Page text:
My turning point was a time (post diagnosis) where family and friends had took the boys and I to a local (supposedly) family orientated fast food chain – an alien situation to Theo because I didn’t risk him facing the criticism of others – where naturally it was out of routine so he thought he’d voice his dislike and discomfort. Theo was nonverbal so it wasn’t in words – by jeebus that boy could (and still can) scream! After placing our order and requesting a drink for Theo asap to stop his screaming (sucking was a calming technique) the manageress came over and told us that if we couldn’t stop “The child wailing” we would have to leave the premises. All of a sudden I found my voice and well she was given the whole “what gives you the right to discriminate against a child with a disability, couldn’t you have asked to help and got the drink we’d already requested to calm him with instead of trying to make us feel uncomfortable and unwelcome? Within a week I had the company’s area manager in a meeting with me about discrimination towards disability and found myself insisting on discrimination training along with customer services with feedback from the facilitator so that I knew that it’d actually took place (which surprisingly I received!).
I’ve never looked back!
Being in the local Tesco’s getting things for tea and Theo having a melt down at the till (Theo was still self harming at this point), the older lady in the queue behind me snidely passed comments loudly to the lady that was with her drawing attention to everyone around us – again I couldn’t help myself “My dear you do realise that your discriminating against a child who is disabled? He’s Autistic you see, he doesn’t have social skills or an understanding that this behaviour is frowned upon by people that are supposed to set an example to the younger generations that respect is a two way thing. I would like to thank you for your comments given in a horrifying tone to a 5 year old also the animated faces that go along with that disgust which will probably horrify him for days to come. He may have disrupted your perfect little life for a couple of minutes in the supermarket however you’ve disrupted his daily life through your actions probably for the next week or so. Thanks again!”. Applaud was given by the onlookers and they all passed judgement towards the cantankerous busybody that didn’t know what to say in reply.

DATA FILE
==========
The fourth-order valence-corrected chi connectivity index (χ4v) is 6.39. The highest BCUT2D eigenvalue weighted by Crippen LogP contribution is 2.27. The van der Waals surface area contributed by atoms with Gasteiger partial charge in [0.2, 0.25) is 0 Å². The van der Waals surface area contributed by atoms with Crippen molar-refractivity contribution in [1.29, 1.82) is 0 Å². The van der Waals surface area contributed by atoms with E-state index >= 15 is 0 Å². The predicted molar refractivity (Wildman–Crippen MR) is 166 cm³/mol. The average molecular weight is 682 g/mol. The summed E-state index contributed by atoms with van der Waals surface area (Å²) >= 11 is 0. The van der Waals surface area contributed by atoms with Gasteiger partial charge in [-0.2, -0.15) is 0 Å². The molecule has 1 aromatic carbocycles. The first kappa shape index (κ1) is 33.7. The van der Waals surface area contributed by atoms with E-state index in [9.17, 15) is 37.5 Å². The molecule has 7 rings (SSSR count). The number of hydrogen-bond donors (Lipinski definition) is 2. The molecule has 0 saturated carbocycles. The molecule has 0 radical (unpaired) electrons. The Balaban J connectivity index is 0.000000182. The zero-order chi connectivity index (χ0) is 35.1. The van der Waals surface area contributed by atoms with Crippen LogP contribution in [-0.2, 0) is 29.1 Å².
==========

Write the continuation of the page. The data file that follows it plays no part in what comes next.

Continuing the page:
Now a days however I have to say – I’m a lot more reserved. When I see people looking at Theo in disgust or talking to someone about what they’re witnessing, I simply point out how he’s got a hidden disability and how they should educated themselves about Autism. “Just Google autism and you’ll see” is a favourite line.
I no longer feel isolated, I no longer shy Theo away from situations, I strongly believe that knowledge is power and I use my power to inform people and spread Autism Awareness (without biting peoples heads off n spitting them back!).